What’s Making Our Websites Slow? We Are!

This is the blog post that accompanies a talk I gave at WordCamp Seattle in 2019. You can see the slides here.

Additionally, the HTTP Archive Web Almanac was published around the same time so I’ve also interspersed some of the insights from that report since they dovetail really nicely.

Providing excellent context for this post, the CMS chapter shows how sites built with a Content Management System (and WordPress sites comprise almost 75% of those in the report) tend to:

  • be more bloated with heavier page weights
  • use more 3rd party resources
  • use heavier images

Additionally it reported that WordPress sites tend to have slower performance metrics.

Now this is not really the fault of WordPress itself, it’s really due to what we site owners have done.

While it’s possible to build bloated pages and use techniques to make them seem fast, that shouldn’t be the goal. Let’s just build lighter pages to begin with!

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Google PageSpeed Insights – A Guide for WordPress Users

Google PageSpeed Insights Guide for WordPress Users

Listen, let’s keep it real, PageSpeed Insights is a tool best used by developers. Its intentions are good but it’s not targeted at the average WordPress site owner. Even with the recent introduction of some WordPress-specific messaging, many aspects of the report are too technical to be clearly actionable.

In this guide I’ll try to translate what PageSpeed is talking about and let you know which factors you can control, as a WordPress site owner, and which you can’t.

The basic principles that PageSpeed Insights is trying to communicate are:

  • Keep your pages light and simple.
  • Avoid unnecessary fanciness.
  • Consider mobile users, particularly those who pay for every byte of data.

These are solid principles but PageSpeed communicates them in somewhat obscure ways.

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How to improve the Time To First Byte (TTFB) of your WordPress site

The Time To First Byte (TTFB), or server response time, of your WordPress site can be an important indicator of performance. It doesn’t represent the whole picture, but a very specific part in the process.

Time to First Byte is a measure of how fast your server responds when someone tries to visit a page on your site. Specifically, it’s measuring how long it takes from the time the browser asks the server for the page, to when the browser receives the first piece of data from the server.

Visitors want sites to feel fast, so the sooner some meaningful content is displayed on the screen, the better. TTFB can influence this – the faster the server responds, the faster content can get to the user.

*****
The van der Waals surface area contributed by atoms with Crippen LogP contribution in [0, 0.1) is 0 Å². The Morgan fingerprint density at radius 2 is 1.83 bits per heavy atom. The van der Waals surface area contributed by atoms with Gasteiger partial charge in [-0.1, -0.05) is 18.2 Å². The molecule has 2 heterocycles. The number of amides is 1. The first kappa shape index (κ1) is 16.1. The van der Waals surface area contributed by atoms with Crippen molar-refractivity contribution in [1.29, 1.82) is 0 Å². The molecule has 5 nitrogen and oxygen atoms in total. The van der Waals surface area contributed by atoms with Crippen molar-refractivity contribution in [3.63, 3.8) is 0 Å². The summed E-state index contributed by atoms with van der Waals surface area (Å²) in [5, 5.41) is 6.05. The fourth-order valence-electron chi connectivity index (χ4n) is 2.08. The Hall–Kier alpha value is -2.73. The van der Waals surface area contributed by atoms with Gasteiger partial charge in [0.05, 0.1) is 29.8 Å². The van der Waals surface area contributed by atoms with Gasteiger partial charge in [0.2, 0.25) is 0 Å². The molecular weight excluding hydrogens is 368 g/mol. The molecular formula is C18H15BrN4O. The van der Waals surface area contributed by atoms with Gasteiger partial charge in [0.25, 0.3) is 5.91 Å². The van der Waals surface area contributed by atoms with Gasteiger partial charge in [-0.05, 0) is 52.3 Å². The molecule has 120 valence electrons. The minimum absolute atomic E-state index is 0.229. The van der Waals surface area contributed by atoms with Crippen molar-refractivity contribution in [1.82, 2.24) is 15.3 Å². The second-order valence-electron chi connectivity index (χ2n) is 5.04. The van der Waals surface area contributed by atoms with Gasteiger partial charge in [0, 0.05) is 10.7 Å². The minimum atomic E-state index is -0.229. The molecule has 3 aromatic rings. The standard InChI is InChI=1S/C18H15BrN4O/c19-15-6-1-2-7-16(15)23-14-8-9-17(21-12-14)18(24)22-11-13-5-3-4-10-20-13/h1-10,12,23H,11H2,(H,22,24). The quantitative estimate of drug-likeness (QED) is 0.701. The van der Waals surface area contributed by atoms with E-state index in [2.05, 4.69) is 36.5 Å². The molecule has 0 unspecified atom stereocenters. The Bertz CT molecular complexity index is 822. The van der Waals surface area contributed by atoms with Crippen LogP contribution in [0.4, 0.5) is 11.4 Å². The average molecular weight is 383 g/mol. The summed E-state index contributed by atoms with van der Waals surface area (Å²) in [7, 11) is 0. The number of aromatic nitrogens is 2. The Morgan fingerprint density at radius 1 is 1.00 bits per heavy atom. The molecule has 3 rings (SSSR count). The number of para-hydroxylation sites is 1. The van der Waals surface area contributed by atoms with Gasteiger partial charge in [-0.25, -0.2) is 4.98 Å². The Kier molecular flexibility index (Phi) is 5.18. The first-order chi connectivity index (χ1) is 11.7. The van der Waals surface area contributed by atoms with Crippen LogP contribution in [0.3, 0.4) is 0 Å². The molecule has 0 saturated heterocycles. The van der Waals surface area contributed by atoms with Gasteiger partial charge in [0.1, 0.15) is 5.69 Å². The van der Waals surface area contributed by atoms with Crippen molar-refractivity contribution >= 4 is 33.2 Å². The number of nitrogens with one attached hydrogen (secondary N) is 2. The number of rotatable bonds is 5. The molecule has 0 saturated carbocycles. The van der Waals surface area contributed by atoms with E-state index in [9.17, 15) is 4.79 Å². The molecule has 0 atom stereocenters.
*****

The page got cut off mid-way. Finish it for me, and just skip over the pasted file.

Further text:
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Will HTTP/2 Make Your WordPress Site Faster?

Will HTTP/2 make your WordPress site faster

What is HTTP/2?

Without boring the pants off you, HTTP/2 is an updated and more efficient way of delivering web site components from server to browser. There are 3 conditions:

  • Browsers have to support it – most of them do now.
  • Servers have to support it. Many do, ask your host about it. If they don’t, using Cloudflare will enable HTTP/2
  • Your site has to use HTTPS

Now that it’s becoming increasingly widespread, most articles on the topic make sweeping promises of faster performance, “just like that”, simply by enabling it. But there are fewer articles which actually back up these claims with test results.

I recently converted a couple of sites from HTTP to HTTPS and decided to take the opportunity to see what difference, if any, enabling HTTP/2 made.

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WordPress Speed Optimization Glossary

WordPress speed optimization glossary

Trying to make your WordPress site faster is an already technically complex process, further obscured by all the jargon you have to understand. Here’s an overview of some commonly used site “speed up” terms. I hope it helps demystify the process!

General web terms

Browser

The program you open to get on the internet: Chrome, Firefox, Safari are the most common examples.

Server

A special computer, provided by your hosting company, where your website actually lives. By “lives”, I mean where all the files and the database are stored. This machine delivers your website to all your website visitors.

Just like your phone and computer run on a certain software – Windows or MacOS for example – there are a few different types of software your server may run on.

Normally you don’t have to worry too much about this – it’s a decision made by your host and you don’t need to get your hands dirty. But if you get really into optimization, there can be a few differences depending on your server environment.

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7 Simple WordPress Performance Test Best Practices

WordPress Performance Test Best Practices

These days it seems most WordPress users are aware of the need for speed on their websites: conversions, SEO, user experience etc. I won’t recycle all the usual stats here ;)

Maybe you’ve read some articles and seen that you need to speed test your site. So you click on whichever tool is mentioned, input your URL and proceed to freak out at the results.

But wait! Before freaking out, make sure you’re observing these rudimentary best practices when doing a performance test on your WordPress site.

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